Trump’s Policies Make Veterans into Losers
My partner Steve Early and I just published the piece in The American Prospect
Under Trump’s Presidency, Military Veterans and Service Members Have Been ‘Losers’
Putting Trump’s words aside, his actions have shown a disregard for the health and welfare of military families.
September 9, 2020
For the last few days, Donald Trump has been furiously denying conversations reported in The Atlantic in which he referred to veterans, active-duty soldiers, and World War II fighters interred in a military cemetery as “suckers” and “losers.” In one rebuttal to this “fake news,” the president insisted that he has “never called our great fallen soldiers anything other than HEROES.”
Trump’s opposition has worked itself into righteous indignation over his comments. VoteVets, the Democratic Party–backed advocacy group, denounced “Traitor Trump’s” disdain for those “making the ultimate sacrifice in defense of our democracy.” Presidential candidate Joe Biden took it as further confirmation of his opponent’s unfitness “to be the commander in chief,” and a personal insult to his late son, Beau, a Bronze Star winner in Iraq. Democrat M.J. Hegar, the Afghan War veteran seeking a U.S. Senate seat in Texas, found Trump’s remarks “sickening” and issued “a call to action to every patriot across the country … to stand up for the next generation putting on the uniform.”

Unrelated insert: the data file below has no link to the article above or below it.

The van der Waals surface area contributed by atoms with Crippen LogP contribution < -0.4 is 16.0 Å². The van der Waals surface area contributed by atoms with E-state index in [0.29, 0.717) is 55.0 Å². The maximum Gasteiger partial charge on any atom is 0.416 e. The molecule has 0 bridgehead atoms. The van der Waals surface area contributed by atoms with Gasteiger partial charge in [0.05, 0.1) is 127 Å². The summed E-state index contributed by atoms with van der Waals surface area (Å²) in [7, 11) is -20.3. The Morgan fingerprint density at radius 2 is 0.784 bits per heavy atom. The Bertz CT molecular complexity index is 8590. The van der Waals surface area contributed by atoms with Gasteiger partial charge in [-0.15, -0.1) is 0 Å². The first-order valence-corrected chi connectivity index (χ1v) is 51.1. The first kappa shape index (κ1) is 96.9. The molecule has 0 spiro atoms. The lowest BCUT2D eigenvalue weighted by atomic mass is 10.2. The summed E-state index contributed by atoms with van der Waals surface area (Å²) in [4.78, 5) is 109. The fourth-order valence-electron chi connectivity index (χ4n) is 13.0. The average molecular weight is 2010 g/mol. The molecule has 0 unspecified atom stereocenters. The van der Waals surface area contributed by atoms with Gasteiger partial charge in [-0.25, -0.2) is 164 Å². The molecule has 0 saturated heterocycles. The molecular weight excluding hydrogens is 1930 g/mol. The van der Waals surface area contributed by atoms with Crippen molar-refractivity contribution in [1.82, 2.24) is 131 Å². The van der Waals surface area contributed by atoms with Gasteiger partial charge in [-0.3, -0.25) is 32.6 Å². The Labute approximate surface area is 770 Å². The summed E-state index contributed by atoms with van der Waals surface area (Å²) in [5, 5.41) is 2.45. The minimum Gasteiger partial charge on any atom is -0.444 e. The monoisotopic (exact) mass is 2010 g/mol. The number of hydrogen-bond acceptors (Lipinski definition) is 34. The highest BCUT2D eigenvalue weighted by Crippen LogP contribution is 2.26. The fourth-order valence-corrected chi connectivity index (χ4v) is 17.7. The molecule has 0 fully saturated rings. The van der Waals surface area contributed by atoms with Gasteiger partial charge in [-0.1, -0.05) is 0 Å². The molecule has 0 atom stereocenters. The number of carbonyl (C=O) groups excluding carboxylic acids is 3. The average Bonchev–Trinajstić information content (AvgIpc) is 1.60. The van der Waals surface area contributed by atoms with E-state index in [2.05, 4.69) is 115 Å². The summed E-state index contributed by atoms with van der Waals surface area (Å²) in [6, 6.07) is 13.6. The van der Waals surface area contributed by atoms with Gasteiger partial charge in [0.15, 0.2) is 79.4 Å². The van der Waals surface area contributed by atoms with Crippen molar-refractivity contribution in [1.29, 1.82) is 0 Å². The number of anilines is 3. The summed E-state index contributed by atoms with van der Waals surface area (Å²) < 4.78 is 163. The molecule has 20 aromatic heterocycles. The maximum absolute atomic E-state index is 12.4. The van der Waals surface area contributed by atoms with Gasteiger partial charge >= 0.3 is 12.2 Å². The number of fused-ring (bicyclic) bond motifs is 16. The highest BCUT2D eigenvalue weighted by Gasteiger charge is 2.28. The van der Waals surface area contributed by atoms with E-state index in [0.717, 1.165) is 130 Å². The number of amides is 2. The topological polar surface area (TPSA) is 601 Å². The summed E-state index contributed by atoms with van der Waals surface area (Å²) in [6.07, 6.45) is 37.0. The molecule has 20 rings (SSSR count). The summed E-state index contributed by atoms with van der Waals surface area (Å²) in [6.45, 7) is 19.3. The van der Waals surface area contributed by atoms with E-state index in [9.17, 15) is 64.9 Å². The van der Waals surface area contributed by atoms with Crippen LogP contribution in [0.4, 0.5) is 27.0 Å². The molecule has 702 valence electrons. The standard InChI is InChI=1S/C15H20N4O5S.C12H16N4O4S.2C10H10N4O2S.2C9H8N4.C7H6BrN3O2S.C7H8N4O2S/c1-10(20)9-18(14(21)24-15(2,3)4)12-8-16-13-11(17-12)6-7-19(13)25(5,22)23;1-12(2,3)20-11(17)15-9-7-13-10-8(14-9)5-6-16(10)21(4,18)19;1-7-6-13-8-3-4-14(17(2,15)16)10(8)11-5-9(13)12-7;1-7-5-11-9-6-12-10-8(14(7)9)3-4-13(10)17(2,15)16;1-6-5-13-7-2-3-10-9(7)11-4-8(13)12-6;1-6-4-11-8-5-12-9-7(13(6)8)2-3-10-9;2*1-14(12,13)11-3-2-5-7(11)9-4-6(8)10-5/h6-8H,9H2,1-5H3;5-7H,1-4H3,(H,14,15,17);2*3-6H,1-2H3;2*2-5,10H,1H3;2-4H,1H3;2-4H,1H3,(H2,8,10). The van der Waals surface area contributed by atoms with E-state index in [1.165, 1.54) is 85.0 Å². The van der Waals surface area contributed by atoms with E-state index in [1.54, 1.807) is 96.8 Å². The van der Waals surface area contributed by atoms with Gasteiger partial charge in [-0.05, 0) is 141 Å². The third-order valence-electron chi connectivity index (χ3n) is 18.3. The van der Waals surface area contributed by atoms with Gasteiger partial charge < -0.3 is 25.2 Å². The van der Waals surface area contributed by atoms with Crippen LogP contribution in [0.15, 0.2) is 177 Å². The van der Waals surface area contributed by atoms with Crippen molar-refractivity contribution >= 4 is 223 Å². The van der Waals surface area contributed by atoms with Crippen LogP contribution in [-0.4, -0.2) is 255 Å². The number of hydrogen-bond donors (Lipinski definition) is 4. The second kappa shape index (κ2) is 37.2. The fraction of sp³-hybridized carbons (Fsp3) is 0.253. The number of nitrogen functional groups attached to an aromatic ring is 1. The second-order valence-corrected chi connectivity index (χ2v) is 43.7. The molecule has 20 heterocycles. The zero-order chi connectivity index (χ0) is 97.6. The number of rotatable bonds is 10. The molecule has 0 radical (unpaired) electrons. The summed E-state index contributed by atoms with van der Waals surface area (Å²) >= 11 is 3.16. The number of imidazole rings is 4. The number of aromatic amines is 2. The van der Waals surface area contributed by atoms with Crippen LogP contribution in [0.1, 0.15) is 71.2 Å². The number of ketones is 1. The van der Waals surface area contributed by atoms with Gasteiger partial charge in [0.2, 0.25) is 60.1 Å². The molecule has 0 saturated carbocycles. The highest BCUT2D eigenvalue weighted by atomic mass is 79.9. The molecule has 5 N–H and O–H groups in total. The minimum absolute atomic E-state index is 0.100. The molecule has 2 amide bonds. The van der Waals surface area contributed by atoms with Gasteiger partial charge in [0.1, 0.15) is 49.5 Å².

What none of these or other critics have dared to address is the fact that, under Trump, too many veterans and service members have, in fact, been “losers.” In short, a better target for Democratic outrage than Trump’s words would be his administration’s actions.
For example, largely out of sight, millions of Americans suffering from wounds of war have had their health care coverage eroded on Trump’s watch. Secretary of Defense Mark Esper is attempting to reduce Pentagon spending in the one place where more is actually needed—the Military Health System (MHS). Esper’s budget includes over $2 billion in cuts to care for 9.5 million active-duty personnel, military retirees, and dependents. More service members and their families will be forced to go off base, using their Tricare insurance for reimbursement of private doctors and hospitals currently flooded with COVID-19 patients.
“If enacted,” one expert told me, “these cuts will seriously jeopardize the ability of the MHS to fulfill its mission to provide the health care to which the DOD family is entitled … the MHS is in a ‘death spiral’ during a time of national COVID-19 pandemic emergency.” Two programs at risk are the DOD’s Center for the Study of Traumatic Stress (CSTS) and Center for Deployment Psychology (CDP), both based at the Uniformed Services University (USU) in Maryland, which functions as the nation’s federal health professions academy. At these research centers, clinicians study how to develop more effective ways of treating military trauma.